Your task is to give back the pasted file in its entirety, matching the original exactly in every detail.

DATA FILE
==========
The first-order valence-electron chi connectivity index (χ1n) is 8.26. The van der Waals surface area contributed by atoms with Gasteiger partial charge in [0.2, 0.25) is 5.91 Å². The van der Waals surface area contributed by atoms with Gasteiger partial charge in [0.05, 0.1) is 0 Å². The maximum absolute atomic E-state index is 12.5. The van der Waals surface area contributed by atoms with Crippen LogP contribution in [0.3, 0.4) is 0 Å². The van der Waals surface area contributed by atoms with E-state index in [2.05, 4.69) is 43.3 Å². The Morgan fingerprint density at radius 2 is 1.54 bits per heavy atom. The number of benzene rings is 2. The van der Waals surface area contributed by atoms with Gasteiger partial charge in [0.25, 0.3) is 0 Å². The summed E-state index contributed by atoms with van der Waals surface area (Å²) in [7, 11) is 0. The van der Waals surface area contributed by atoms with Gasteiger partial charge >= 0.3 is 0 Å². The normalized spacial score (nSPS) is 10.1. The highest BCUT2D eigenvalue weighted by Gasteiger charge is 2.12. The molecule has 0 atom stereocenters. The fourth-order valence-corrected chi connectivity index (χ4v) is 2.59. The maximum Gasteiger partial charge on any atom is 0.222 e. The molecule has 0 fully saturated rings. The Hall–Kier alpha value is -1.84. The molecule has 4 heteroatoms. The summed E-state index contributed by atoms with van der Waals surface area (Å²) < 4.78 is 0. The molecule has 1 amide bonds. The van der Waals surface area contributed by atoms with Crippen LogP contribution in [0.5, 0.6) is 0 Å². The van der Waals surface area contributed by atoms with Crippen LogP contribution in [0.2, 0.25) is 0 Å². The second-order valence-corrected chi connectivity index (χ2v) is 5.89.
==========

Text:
The first-order valence-electron chi connectivity index (χ1n) is 8.26. The van der Waals surface area contributed by atoms with Gasteiger partial charge in [0.2, 0.25) is 5.91 Å². The van der Waals surface area contributed by atoms with Gasteiger partial charge in [0.05, 0.1) is 0 Å². The maximum absolute atomic E-state index is 12.5. The van der Waals surface area contributed by atoms with Crippen LogP contribution in [0.3, 0.4) is 0 Å². The van der Waals surface area contributed by atoms with E-state index in [2.05, 4.69) is 43.3 Å². The Morgan fingerprint density at radius 2 is 1.54 bits per heavy atom. The number of benzene rings is 2. The van der Waals surface area contributed by atoms with Gasteiger partial charge in [0.25, 0.3) is 0 Å². The summed E-state index contributed by atoms with van der Waals surface area (Å²) in [7, 11) is 0. The van der Waals surface area contributed by atoms with Gasteiger partial charge >= 0.3 is 0 Å². The normalized spacial score (nSPS) is 10.1. The highest BCUT2D eigenvalue weighted by Gasteiger charge is 2.12. The molecule has 0 atom stereocenters. The fourth-order valence-corrected chi connectivity index (χ4v) is 2.59. The maximum Gasteiger partial charge on any atom is 0.222 e. The molecule has 0 fully saturated rings. The Hall–Kier alpha value is -1.84. The molecule has 4 heteroatoms. The summed E-state index contributed by atoms with van der Waals surface area (Å²) < 4.78 is 0. The molecule has 1 amide bonds. The van der Waals surface area contributed by atoms with Crippen LogP contribution in [0.5, 0.6) is 0 Å². The van der Waals surface area contributed by atoms with Crippen LogP contribution in [0.2, 0.25) is 0 Å². The second-order valence-corrected chi connectivity index (χ2v) is 5.89.